‘Assassin’s Creed’ Writer Talks Future of the Series

Jan 30, 2014 by  

Edward Kenway in Assassin's Creed 4

Success in the triple-A video game space is hard to find, but with Assassin’s Creed, Ubisoft hit the jackpot. Every fan and gamer knows the story: a promising first title gave way to a polished and refined sequel, and the publisher has kept annual entries and spin-offs coming ever since.

The story has changed, but the series’ lead writer doesn’t see that as cause for concern. Citing the recent critical success of Assassin’s Creed 4: Black Flag, he believes that the future of the franchise has never been brighter; even if traditional storytelling becomes less and less important.

While fan enthusiasm for the modern day portions of the game – which followed modern-day Assassin Desmond Miles – and the historical memories – Miles’ ancestors – may be somewhat uneven, especially in terms of gameplay, it became clear that the series was, for better or worse, Desmond’s story. But with Desmond now gone, and the developers having claimed that there certainly is an ending for the series in mind, where does the franchise go next?

Assassins Creed 3 Desmond Juno

Speaking with Edge, Darby McDevitt – story and script writer for both Assassin’s Creed: Revelations and Black Flag, as well as other series tie-ins – explained that Ubisoft’s plan for the series has been changing for some time. First, it was the shift from an Abstergo satellite to the end of the world as the event driving the plot, and now it includes stepping away from its former hero:

“The end of the Desmond trilogy changed slightly but it was always intended to end that way. And then about two years ago we planned for another story – there’s been a bit of confusion in that [Black Flag game director Ashraf Ismail] once said that Assassin’s Creed has an ending – that’s not exactly true. This storyline has an ending, but because all of history is open to us we see the universe as a Doctor Who type thing. There are so many possibilities we don’t want to definitively end the universe, but we can have storylines that have endings.”

The fans may debate just how much of an ending Assassin’s Creed 3 really offered, other than removing Desmond’s presence in the overall fiction. The developers left themselves with a wide-open modern setting in which to expand on the mythology of the Animus, the Assassins, and the Templars.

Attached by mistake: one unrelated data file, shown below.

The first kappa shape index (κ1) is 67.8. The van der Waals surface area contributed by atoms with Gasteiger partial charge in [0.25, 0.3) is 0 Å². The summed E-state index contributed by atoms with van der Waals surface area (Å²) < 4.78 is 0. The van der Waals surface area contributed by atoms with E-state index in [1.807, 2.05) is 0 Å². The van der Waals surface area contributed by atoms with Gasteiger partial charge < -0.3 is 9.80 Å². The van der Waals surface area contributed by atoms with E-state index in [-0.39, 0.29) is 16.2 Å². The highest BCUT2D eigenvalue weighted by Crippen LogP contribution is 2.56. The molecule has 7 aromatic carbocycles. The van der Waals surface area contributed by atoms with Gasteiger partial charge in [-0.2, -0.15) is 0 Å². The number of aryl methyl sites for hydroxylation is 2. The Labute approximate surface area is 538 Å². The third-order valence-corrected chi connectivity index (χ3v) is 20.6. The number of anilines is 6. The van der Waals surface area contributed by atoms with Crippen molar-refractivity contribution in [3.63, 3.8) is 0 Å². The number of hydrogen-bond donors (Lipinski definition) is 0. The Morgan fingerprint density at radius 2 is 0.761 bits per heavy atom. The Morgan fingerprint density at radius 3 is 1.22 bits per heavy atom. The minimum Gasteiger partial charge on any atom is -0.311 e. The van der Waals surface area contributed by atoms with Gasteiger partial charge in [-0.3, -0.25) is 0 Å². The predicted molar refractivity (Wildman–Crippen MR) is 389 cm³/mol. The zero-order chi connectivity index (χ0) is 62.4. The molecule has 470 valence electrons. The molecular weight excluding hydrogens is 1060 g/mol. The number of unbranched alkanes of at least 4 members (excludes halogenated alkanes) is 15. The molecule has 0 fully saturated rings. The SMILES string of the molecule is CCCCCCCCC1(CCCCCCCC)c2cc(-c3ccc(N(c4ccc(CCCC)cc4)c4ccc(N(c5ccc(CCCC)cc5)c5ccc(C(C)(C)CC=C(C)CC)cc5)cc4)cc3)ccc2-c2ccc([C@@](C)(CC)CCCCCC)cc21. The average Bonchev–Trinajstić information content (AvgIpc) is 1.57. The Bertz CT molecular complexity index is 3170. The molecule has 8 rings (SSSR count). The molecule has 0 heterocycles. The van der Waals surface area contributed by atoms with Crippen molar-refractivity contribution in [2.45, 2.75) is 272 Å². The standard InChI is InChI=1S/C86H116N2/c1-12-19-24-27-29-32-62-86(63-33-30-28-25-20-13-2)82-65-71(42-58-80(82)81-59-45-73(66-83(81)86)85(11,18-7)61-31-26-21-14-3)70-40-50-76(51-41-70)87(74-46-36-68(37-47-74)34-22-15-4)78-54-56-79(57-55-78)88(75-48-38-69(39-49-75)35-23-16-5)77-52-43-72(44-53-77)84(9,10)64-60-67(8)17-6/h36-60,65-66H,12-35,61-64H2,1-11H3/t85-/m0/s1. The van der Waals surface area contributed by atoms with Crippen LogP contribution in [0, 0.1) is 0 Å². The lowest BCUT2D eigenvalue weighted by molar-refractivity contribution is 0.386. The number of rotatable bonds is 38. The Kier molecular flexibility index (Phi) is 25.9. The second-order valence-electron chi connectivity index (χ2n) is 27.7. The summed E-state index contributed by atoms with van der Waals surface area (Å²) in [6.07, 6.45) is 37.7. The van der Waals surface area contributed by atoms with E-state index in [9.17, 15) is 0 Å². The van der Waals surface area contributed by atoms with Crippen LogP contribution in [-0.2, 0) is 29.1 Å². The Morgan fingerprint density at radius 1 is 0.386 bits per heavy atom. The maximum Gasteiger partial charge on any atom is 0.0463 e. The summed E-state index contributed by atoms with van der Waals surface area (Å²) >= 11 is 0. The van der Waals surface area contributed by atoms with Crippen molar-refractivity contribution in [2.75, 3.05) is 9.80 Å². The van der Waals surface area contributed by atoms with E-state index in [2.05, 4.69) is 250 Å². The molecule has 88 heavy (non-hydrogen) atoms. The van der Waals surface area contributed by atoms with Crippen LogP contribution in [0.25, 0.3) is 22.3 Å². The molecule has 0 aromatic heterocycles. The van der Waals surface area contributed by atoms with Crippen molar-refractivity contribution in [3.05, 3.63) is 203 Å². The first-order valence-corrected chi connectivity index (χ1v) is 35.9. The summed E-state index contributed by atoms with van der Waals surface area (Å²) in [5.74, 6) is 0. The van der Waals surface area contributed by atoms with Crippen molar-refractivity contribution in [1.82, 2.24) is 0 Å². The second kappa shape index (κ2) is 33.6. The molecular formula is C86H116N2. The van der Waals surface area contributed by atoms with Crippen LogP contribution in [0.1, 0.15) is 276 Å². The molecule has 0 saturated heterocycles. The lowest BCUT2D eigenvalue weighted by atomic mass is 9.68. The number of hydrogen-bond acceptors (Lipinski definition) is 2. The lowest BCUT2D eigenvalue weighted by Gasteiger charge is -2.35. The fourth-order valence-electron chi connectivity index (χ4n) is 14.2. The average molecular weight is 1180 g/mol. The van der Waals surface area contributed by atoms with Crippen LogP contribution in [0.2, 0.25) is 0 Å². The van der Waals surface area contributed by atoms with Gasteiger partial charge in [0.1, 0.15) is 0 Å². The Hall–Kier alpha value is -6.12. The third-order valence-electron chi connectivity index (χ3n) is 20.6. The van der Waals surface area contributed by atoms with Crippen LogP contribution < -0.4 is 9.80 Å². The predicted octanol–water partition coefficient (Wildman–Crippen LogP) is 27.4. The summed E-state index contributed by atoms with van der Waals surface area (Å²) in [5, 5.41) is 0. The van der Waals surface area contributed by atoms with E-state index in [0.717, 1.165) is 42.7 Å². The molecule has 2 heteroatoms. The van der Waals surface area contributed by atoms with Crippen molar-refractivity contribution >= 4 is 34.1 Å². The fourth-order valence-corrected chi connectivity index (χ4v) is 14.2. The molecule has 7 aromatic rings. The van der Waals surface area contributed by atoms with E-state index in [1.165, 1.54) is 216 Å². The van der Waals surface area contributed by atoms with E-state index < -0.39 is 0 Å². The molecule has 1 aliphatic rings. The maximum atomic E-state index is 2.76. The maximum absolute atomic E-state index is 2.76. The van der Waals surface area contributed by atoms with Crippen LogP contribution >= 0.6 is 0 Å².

That being said, the surprisingly successful response to the pirate theme of Black Flag is already building buzz that Ubisoft might consider launching it as a standalone series, tied to the core AC fiction in a less pronounced fashion. But even if Ubisoft chooses to “end” that particular story – and Black Flag left hero Edward Kenway with more than enough sequel potential – they’re faced with a new problem: make another naval title, or tailor the next story to include it due to its popularity?

Naval combat in 'Assassin's Creed IV: Black Flag'

It’s grounds for a ‘damned if you do, damned if you don’t’ deseign dilemma – or is it? According to McDevitt, the next game won’t need to be a pirate tale to build on the breakthrough:

“There’s often ways to creatively use old technology for new things. One of the things that made ACIII’s naval combat possible – and then of course ACIV – is that we were able to have characters climb and walk around on dynamically moving objects. With ACIII we started working on that technology and it fed into the naval combat because the boats are constantly moving as opposed to being fixed to the ground, so all of this technology, it might appear in future games – it might just not be on boats. It might appear in a completely different way.”

We can’t even begin to imagine what other forms the core gameplay of Black Flag could take, but it’s good to know the developers are up to the task. Especially since the success with which Black Flag‘s open world fed into the story experience, challenging players to live as Edward Kenway would have, not wasting hours as the -always-pressed-for-time Ezio Auditore.

It might sound surprising to hear it coming from a writer, but McDevitt sees the gameplay of Black Flag doing much of the work as a good thing, and something players will likely see more of in the coming years:

“I think that the future of open world storytelling is actually more experimental than people give it credit for… I’ve always looked at something like Joyce’s Ulysses as the model, where you don’t focus on plot so much as world building and character over a driving, focused single person narrative. And you focus on making sure the character matches the theme as closely as possible so that when the player goes off on his or her own, it feels in character.